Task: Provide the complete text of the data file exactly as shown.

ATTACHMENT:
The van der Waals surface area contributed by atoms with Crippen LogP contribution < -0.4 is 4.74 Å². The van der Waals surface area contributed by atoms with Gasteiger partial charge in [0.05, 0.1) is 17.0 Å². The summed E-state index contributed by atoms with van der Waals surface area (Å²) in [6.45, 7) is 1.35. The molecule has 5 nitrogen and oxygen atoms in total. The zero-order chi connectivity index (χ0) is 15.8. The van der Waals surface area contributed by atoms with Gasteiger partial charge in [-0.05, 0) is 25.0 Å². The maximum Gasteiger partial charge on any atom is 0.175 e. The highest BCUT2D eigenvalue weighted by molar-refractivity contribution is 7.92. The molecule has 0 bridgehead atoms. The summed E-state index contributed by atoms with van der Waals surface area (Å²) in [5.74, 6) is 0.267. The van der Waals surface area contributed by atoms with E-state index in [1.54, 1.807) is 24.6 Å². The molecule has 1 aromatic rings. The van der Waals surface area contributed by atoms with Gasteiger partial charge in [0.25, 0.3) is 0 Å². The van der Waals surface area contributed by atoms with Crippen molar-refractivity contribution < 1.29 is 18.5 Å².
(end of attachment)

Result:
The van der Waals surface area contributed by atoms with Crippen LogP contribution < -0.4 is 4.74 Å². The van der Waals surface area contributed by atoms with Gasteiger partial charge in [0.05, 0.1) is 17.0 Å². The summed E-state index contributed by atoms with van der Waals surface area (Å²) in [6.45, 7) is 1.35. The molecule has 5 nitrogen and oxygen atoms in total. The zero-order chi connectivity index (χ0) is 15.8. The van der Waals surface area contributed by atoms with Gasteiger partial charge in [-0.05, 0) is 25.0 Å². The maximum Gasteiger partial charge on any atom is 0.175 e. The highest BCUT2D eigenvalue weighted by molar-refractivity contribution is 7.92. The molecule has 0 bridgehead atoms. The summed E-state index contributed by atoms with van der Waals surface area (Å²) in [5.74, 6) is 0.267. The van der Waals surface area contributed by atoms with E-state index in [1.54, 1.807) is 24.6 Å². The molecule has 1 aromatic rings. The van der Waals surface area contributed by atoms with Gasteiger partial charge in [0.25, 0.3) is 0 Å². The van der Waals surface area contributed by atoms with Crippen molar-refractivity contribution < 1.29 is 18.5 Å².